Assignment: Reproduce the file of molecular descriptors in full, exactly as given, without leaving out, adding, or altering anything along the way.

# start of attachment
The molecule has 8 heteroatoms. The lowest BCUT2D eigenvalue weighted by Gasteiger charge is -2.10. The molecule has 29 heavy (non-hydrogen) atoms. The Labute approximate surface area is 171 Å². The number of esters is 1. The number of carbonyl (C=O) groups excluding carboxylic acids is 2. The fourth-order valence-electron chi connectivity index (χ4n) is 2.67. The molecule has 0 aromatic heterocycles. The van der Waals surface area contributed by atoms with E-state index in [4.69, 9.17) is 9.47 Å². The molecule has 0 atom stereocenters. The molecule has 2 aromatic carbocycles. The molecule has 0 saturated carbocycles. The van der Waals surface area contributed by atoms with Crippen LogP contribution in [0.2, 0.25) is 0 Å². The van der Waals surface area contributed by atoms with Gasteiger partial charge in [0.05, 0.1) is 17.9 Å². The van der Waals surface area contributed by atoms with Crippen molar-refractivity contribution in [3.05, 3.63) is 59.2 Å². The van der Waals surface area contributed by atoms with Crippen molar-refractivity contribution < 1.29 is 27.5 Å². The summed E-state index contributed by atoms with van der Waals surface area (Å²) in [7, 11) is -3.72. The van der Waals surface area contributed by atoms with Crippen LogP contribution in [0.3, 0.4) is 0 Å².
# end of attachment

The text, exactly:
The molecule has 8 heteroatoms. The lowest BCUT2D eigenvalue weighted by Gasteiger charge is -2.10. The molecule has 29 heavy (non-hydrogen) atoms. The Labute approximate surface area is 171 Å². The number of esters is 1. The number of carbonyl (C=O) groups excluding carboxylic acids is 2. The fourth-order valence-electron chi connectivity index (χ4n) is 2.67. The molecule has 0 aromatic heterocycles. The van der Waals surface area contributed by atoms with E-state index in [4.69, 9.17) is 9.47 Å². The molecule has 0 atom stereocenters. The molecule has 2 aromatic carbocycles. The molecule has 0 saturated carbocycles. The van der Waals surface area contributed by atoms with Crippen LogP contribution in [0.2, 0.25) is 0 Å². The van der Waals surface area contributed by atoms with Gasteiger partial charge in [0.05, 0.1) is 17.9 Å². The van der Waals surface area contributed by atoms with Crippen molar-refractivity contribution in [3.05, 3.63) is 59.2 Å². The van der Waals surface area contributed by atoms with Crippen molar-refractivity contribution < 1.29 is 27.5 Å². The summed E-state index contributed by atoms with van der Waals surface area (Å²) in [7, 11) is -3.72. The van der Waals surface area contributed by atoms with Crippen LogP contribution in [0.3, 0.4) is 0 Å².